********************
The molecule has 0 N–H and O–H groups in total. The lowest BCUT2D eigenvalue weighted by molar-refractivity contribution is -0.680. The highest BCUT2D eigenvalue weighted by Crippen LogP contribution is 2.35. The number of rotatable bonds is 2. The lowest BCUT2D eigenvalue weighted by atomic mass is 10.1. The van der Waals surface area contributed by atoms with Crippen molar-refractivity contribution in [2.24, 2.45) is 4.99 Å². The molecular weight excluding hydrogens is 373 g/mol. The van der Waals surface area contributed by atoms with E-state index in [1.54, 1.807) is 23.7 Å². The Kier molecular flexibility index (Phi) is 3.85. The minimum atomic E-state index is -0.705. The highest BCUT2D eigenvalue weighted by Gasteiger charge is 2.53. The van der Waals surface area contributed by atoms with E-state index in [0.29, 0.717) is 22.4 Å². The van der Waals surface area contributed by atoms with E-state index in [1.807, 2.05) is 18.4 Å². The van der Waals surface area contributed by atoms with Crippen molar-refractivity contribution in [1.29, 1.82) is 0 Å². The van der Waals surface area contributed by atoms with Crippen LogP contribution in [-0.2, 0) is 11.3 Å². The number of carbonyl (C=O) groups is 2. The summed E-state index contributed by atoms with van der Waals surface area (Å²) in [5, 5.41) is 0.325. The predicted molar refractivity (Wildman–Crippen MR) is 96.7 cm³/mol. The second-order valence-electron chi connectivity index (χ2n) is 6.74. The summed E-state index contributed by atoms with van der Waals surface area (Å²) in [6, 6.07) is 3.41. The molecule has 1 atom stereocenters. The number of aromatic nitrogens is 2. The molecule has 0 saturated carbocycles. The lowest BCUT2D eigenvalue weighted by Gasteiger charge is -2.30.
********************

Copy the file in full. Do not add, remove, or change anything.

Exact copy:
The molecule has 0 N–H and O–H groups in total. The lowest BCUT2D eigenvalue weighted by molar-refractivity contribution is -0.680. The highest BCUT2D eigenvalue weighted by Crippen LogP contribution is 2.35. The number of rotatable bonds is 2. The lowest BCUT2D eigenvalue weighted by atomic mass is 10.1. The van der Waals surface area contributed by atoms with Crippen molar-refractivity contribution in [2.24, 2.45) is 4.99 Å². The molecular weight excluding hydrogens is 373 g/mol. The van der Waals surface area contributed by atoms with E-state index in [1.54, 1.807) is 23.7 Å². The Kier molecular flexibility index (Phi) is 3.85. The minimum atomic E-state index is -0.705. The highest BCUT2D eigenvalue weighted by Gasteiger charge is 2.53. The van der Waals surface area contributed by atoms with E-state index in [0.29, 0.717) is 22.4 Å². The van der Waals surface area contributed by atoms with E-state index in [1.807, 2.05) is 18.4 Å². The van der Waals surface area contributed by atoms with Crippen molar-refractivity contribution in [1.29, 1.82) is 0 Å². The van der Waals surface area contributed by atoms with Crippen LogP contribution in [-0.2, 0) is 11.3 Å². The number of carbonyl (C=O) groups is 2. The summed E-state index contributed by atoms with van der Waals surface area (Å²) in [5, 5.41) is 0.325. The predicted molar refractivity (Wildman–Crippen MR) is 96.7 cm³/mol. The second-order valence-electron chi connectivity index (χ2n) is 6.74. The summed E-state index contributed by atoms with van der Waals surface area (Å²) in [6, 6.07) is 3.41. The molecule has 1 atom stereocenters. The number of aromatic nitrogens is 2. The molecule has 0 saturated carbocycles. The lowest BCUT2D eigenvalue weighted by Gasteiger charge is -2.30.